How renewable energy can convert waste water into clean water and hydrogen for ecosafe farming
University researcher cultivating methods of clean ‘energy harvesting’ for international agricultural initiative
April 7, 2017
Water―specifically accessibility to freshwater resources―is widely proclaimed to be one the 21st century’s greatest global challenges.
Around the planet, the agricultural sector consumes about 70 per cent of all accessible freshwater (industry consumes 23 per cent; municipal use consumes eight per cent). The Organization for Economic Co-operation and Development estimates that by 2050 nearly four billion of the world’s nine billion people will live in areas seriously affected by water shortages, potentially triggering an international food crisis.
Climate change, the threat of pollution and a surging world population make the scarcity of water a major concern in the decades ahead. The lack of development of clean or renewable energy options also weighs heavily.
One solution lies in the concept of ‘ecofarming’: a high-efficiency irrigation method to manage water resources in agriculture in a better manner.
Capturing hydrogen and energy harvesting using solar energy
At the University of Ontario Institute of Technology, Ibrahim Dincer, PhD, is part of an international research team developing and testing a new agricultural irrigation system that uses sunlight (photocatalysis) to disinfect nutrient-rich urban wastewater, effectively turning it into clean water and hydrogen for farming purposes.
“The energy-free, solar-powered system we propose involves electrodialysis where photoanodes, oxidation and desalination processes remove pollutants from wastewater,” explains Dr. Dincer, a researcher with the Faculty of Engineering and Applied Science who also oversees operation of the university’s Clean Energy Research Laboratory. “The resultant ‘treated’ water can be reused to irrigate crops, while the hydrogen (gas) captured by the system can be reused as an on-site energy source to power greenhouses with hydroponic crops and irrigation systems for land crops.”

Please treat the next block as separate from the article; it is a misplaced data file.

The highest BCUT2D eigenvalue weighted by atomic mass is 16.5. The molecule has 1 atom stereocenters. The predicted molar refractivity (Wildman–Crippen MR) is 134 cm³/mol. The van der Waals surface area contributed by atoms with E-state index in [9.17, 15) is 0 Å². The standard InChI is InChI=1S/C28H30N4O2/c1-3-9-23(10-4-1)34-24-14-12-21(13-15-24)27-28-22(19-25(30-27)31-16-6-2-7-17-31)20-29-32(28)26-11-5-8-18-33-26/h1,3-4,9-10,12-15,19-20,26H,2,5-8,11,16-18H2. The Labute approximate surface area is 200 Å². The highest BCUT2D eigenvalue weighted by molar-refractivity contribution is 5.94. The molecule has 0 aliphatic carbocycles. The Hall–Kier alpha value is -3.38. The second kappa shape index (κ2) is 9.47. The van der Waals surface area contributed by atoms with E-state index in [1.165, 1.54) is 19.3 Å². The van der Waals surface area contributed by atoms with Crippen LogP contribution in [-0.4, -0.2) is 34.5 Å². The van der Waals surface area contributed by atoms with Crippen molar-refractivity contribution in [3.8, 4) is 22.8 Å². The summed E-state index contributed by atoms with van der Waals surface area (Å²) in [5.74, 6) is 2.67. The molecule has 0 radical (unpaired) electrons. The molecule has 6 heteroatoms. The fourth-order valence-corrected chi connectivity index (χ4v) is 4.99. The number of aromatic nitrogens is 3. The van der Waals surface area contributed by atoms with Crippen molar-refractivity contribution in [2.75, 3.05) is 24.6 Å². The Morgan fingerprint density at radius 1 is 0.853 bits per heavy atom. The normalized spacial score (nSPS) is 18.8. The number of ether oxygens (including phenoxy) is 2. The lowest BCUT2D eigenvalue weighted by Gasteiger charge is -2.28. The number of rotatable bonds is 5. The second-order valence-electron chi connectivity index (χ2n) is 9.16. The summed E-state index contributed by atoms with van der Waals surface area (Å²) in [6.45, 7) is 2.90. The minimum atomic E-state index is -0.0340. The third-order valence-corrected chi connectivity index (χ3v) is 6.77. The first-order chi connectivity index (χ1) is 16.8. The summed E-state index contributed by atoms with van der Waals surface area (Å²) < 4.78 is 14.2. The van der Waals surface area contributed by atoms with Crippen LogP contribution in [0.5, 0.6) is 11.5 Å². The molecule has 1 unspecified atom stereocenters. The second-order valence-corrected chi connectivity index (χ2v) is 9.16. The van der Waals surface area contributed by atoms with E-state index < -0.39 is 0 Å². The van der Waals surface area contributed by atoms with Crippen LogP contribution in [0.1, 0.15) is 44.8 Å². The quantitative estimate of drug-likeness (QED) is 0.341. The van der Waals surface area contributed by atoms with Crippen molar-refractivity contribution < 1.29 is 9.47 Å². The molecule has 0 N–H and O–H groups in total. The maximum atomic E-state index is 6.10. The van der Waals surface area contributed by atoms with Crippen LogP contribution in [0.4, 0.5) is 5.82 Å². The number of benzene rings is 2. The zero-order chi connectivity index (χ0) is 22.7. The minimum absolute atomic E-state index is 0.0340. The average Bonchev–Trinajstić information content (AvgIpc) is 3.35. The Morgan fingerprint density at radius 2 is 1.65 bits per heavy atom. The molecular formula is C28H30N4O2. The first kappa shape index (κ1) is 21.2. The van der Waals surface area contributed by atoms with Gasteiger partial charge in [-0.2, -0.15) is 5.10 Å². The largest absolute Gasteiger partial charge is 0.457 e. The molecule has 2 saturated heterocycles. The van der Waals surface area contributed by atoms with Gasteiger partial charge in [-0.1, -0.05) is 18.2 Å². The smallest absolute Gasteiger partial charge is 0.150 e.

The innovative ecofarming system and its potential to save substantial volumes of freshwater around the world has attracted new grant funding ($267,540, over three years) from the Natural Sciences and Engineering Research Council of Canada (NSERC).
“Beyond our system’s energy efficiencies, we also address issues related to safe food production such as cross-contamination and genetic mutation,” says Dr. Dincer. “Health risk assessments of solar wastewater systems will be conducted by monitoring emerging pollutants, microbial indicators in agri-food and any ecotoxic/genotoxic impacts in water, soil and crops.”
Dr. Dincer’s project is one of nearly two dozen NSERC-funded projects announced on the heels of Canada’s Water Week.
Dr. Ibrahim Dincer’s project partners
The University of Ontario Institute of Technology plays a critical role in the successful completion of this project, co-ordinated by Turkey’s Istanbul University. Other industrial partners include:
- Centro de Investigaciones Energéticas, Medioambientales y Tecnológicas - Solar Platform of Almería (Almería, Spain)
- Brandenburg University of Technology (Senftenberg, Germany)
- MIR Research and Development Inc. (Istanbul, Turkey)
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